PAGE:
In an article published in the journal Human Reproduction, researchers have reported that exposure
to cigarette smoke in mice while before, during and after pregnancy reduced fertility through impaired
development of the testes, and lowered sperm counts.
Dr Allan Pacey, Senior Lecturer in Andrology, University of Sheffield, said:
“We have suspected for some time that one of the most important times for a man’s fertility is during the period before he is born and when he is still inside his mother’s womb or during those early weeks when he is being breast-fed and absorbing his mother’s breast-milk. We think this is because, during this time, the testicle is at its most sensitive and the population of testicular stem cells, which go on to produce sperm after puberty, is established. So any external factors the boy is exposed to through his mother’s blood supply or through breast milk has the potential to upset this process and decrease his fertility later in life.
“We have long suspected that maternal smoking during pregnancy could be one of those factors detrimental to her son’s future fertility. In 2007 an intriguing paper was published in the American Journal of Epidemiology suggesting that the semen quality of the sons of women who smoked during pregnancy was lower than that from the sons of non-smokers. This supported the hypothesis that exposing the baby’s testicles to toxins during pregnancy could affect his adult fertility many years later. But it has been very difficult for scientists to do any further work in the human because of obvious ethical and technical difficulties of working with human subjects.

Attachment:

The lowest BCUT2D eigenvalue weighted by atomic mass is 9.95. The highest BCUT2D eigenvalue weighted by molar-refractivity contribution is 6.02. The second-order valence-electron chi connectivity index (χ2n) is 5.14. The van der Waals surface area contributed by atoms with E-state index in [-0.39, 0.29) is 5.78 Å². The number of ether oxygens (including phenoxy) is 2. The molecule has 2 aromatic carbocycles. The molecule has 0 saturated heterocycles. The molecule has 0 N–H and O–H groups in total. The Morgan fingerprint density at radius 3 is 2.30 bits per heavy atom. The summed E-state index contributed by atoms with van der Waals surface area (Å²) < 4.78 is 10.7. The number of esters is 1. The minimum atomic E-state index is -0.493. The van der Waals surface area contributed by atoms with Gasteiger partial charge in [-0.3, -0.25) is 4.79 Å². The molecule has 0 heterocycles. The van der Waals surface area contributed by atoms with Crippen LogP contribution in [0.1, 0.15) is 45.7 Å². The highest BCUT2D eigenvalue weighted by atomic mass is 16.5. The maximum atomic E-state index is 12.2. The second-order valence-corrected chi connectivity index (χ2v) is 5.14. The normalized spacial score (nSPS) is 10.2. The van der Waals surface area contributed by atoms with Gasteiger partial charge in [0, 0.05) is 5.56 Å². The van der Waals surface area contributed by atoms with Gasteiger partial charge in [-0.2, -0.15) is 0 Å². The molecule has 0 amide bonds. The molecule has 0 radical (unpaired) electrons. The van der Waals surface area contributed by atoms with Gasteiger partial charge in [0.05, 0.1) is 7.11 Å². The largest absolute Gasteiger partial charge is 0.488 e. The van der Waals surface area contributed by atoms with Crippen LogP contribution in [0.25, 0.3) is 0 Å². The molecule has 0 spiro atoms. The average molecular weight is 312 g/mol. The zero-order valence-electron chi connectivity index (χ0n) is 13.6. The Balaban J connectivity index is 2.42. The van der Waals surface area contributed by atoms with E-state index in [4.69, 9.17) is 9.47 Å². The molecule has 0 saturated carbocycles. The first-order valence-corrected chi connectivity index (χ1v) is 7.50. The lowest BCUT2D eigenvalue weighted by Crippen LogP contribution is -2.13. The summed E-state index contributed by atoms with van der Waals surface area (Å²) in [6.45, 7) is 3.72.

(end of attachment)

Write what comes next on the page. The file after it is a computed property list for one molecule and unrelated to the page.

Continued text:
“Therefore, the paper by Professor McLaughlin is a very welcome study which not only confirms the hypothesis that exposure of boys in utero to compounds in cigarette smoke is detrimental to adult testicular function; but it also goes some way to establish the mechanism by which this may be achieved. It is very elegantly designed and the authors should be commended. This study should send an important signal to couples about the dangers that smoking during pregnancy has on the future reproductive health of their infant. Health professionals should advise couples of the dangers and should make an appropriate referral to a ‘Smoking Cessation Service’ if the couple need help to stop smoking.
Prof Sheena Lewis, Professor of Reproductive Medicine at Queens University Belfast and Chair of British Andrology Society, said:
“This is a well-designed and carefully executed study. It was performed in an animal model as such mechanistic experiments are impossible and unethical in humans. However, the results are very clear. Mums who smoke when pregnant are potentially doing irreversible damage to their sons’ fertility. If these Mums care about their sons’ future happiness and want grandchildren, they should stop smoking during pregnancy.”
Mr Stuart Lavery, Consultant Gynaecologist, Director IVF Hammersmith, Hammersmith Hospital, said:
“We have known for many years that women who smoke during pregnancy put their babies at higher risk of adverse outcomes. There has been increasing evidence to show that these risks can carry longterm consequences for their children. This well designed experiment conducted in mice has shown a reduction in the sperm parameters and fertility of the male offspring. As the researchers point out it would be unethical to repeat this experiment in humans however it brings additional evidence and weight to the advice that women should stop smoking not only for their own health benefit to but also to protect the longterm health and reproductive potential of their children”
“Damaging legacy: maternal cigarette smoking has long-term consequences for male offspring fertility” by A.P. Sobinoff et al. published in Human Reproduction on Wednesday 1st October.